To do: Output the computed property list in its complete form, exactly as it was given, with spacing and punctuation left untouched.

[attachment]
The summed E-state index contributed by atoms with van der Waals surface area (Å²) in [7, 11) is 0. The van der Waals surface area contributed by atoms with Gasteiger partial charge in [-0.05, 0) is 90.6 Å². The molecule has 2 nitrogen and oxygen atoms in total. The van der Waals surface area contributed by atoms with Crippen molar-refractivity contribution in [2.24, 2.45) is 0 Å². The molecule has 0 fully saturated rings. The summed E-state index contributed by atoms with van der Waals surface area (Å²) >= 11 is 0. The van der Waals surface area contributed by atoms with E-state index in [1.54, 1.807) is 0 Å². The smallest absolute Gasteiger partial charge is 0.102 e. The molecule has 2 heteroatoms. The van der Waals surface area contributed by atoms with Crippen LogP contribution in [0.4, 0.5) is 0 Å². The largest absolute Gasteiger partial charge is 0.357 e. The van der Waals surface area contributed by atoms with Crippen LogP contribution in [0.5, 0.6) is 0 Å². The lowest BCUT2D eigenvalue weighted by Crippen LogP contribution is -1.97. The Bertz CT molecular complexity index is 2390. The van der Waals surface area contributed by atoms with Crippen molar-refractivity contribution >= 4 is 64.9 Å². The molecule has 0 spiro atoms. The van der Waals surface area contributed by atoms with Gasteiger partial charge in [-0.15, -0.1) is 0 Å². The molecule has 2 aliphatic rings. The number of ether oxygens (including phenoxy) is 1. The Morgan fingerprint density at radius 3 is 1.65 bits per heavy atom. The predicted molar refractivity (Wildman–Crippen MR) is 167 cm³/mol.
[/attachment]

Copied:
The summed E-state index contributed by atoms with van der Waals surface area (Å²) in [7, 11) is 0. The van der Waals surface area contributed by atoms with Gasteiger partial charge in [-0.05, 0) is 90.6 Å². The molecule has 2 nitrogen and oxygen atoms in total. The van der Waals surface area contributed by atoms with Crippen molar-refractivity contribution in [2.24, 2.45) is 0 Å². The molecule has 0 fully saturated rings. The summed E-state index contributed by atoms with van der Waals surface area (Å²) >= 11 is 0. The van der Waals surface area contributed by atoms with E-state index in [1.54, 1.807) is 0 Å². The smallest absolute Gasteiger partial charge is 0.102 e. The molecule has 2 heteroatoms. The van der Waals surface area contributed by atoms with Crippen LogP contribution in [0.4, 0.5) is 0 Å². The largest absolute Gasteiger partial charge is 0.357 e. The van der Waals surface area contributed by atoms with Crippen LogP contribution in [0.5, 0.6) is 0 Å². The lowest BCUT2D eigenvalue weighted by Crippen LogP contribution is -1.97. The Bertz CT molecular complexity index is 2390. The van der Waals surface area contributed by atoms with Crippen molar-refractivity contribution >= 4 is 64.9 Å². The molecule has 0 spiro atoms. The van der Waals surface area contributed by atoms with Gasteiger partial charge in [-0.15, -0.1) is 0 Å². The molecule has 2 aliphatic rings. The number of ether oxygens (including phenoxy) is 1. The Morgan fingerprint density at radius 3 is 1.65 bits per heavy atom. The predicted molar refractivity (Wildman–Crippen MR) is 167 cm³/mol.